The president’s chief political adviser, David Axelrod, spoke at the Israeli Embassy’s Independence Day celebration and to the National Jewish Democratic Council. Clinton addressed Jewish leaders on Thursday at the American Jewish Committee, after talking at the Center for Middle East Peace last week. White House Chief of Staff Rahm Emanuel recently met with 20 rabbis. National Security Adviser Jim Jones, his much-criticized joke notwithstanding, headlined an event last week at the Washington Institute for Near East Policy, where he clarified recent “distortion and misrepresentation” of US policy: “Like any two nations, we will have disagreements, but we will always resolve them as allies,” he said.
Obama himself later dropped in on a meeting between Jones and Defense Minister Ehud Barak in Washington. And earlier this month, the president sent a letter to the Conference of Presidents of Major American Jewish Organization in which he emphasized the “shared values and interwoven connections” shared by the US and Israel. “Let me be very clear,” he wrote. “We have a special relationship with Israel that will not be changed.”
Robert Wexler, a former congressman from Florida who is president of the Center for Middle East Peace, said on matters of security, intelligence and military cooperation, the Obama administration has been an “excellent” ally of Israel. The US pulled out of a military exercise with Turkey last fall after Turkey uninvited Israel from participating. The US and Israel later performed a joint military exercise in Israel that was the largest ever between the countries. “That’s real, that is noticed in Teheran,” Wexler said.
The warmth shown to the Israeli administration in the past week is a reminder of the American commitment, he said, one that American Jews will surely appreciate. “The president’s objective has remained constant,” Wexler said. “To ensure Israeli security and to end, once and for all, the Israeli-Arab conflict. That hasn’t changed. I think that’s part of the tactical approach toward creating an environment of trust, which is essential to help end the conflict.”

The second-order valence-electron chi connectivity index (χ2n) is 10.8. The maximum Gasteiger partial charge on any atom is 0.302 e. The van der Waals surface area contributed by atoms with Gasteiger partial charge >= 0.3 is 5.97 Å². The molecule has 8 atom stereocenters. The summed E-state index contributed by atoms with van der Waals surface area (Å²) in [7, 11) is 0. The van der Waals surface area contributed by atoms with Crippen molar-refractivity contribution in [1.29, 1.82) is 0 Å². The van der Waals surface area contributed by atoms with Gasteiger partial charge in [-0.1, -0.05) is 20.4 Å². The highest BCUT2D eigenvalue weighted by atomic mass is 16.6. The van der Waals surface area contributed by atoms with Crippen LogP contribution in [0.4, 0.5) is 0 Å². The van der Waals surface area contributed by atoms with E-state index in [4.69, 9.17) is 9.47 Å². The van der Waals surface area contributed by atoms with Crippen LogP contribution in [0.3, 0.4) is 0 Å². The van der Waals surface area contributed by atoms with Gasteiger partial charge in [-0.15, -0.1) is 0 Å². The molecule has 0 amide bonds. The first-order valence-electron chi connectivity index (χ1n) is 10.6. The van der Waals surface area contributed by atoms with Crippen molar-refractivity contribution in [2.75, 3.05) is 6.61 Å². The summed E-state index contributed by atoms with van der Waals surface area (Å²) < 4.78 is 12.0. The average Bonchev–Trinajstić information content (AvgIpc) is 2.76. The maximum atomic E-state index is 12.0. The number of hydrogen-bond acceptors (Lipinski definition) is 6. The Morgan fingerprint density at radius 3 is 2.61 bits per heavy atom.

A look at the numbers shows that most American Jews approve of the Obama administration. A recent survey by the American Jewish Committee gave the president a 57 percent approval rating among American Jews, with 55% saying they approve of his handling of the US-Israel relationship.
Still, the numbers were down from a 79% approval rating last year, and the survey – taken in March – coincided with Biden’s visit to Israel.
Observers said the administration’s goodwill is laying the groundwork
for an upcoming visit to Washington by Palestinian Authority President
Mahmoud Abbas. If all goes according to plan, proximity talks will be
announced and when they are, the hope is to shift diplomatic relations
back to where they were before Biden’s visit.
“If, in fact, this
works according to plan, these last two months of stress or
will be ancient history and we’ll be able to
look forward rather than looking past at the rocky road we’ve been
through,” said Daroff. “Then this ‘charm offensive’ is even more
meaningful because the talk and tenor and spirit of US-Israel
relations, in the context of the peace process, will be one of
cooperation and moving forward.”
Daroff called it a positive
development that the administration recognizes the need to engage with
the Jewish community. But he said the real key indicator for these
efforts will be on the “substance side of the equation.” Beyond that,
he said, it is difficult to forecast the future, he said, noting, “If
everybody agreed on every issue, we wouldn’t need talks.”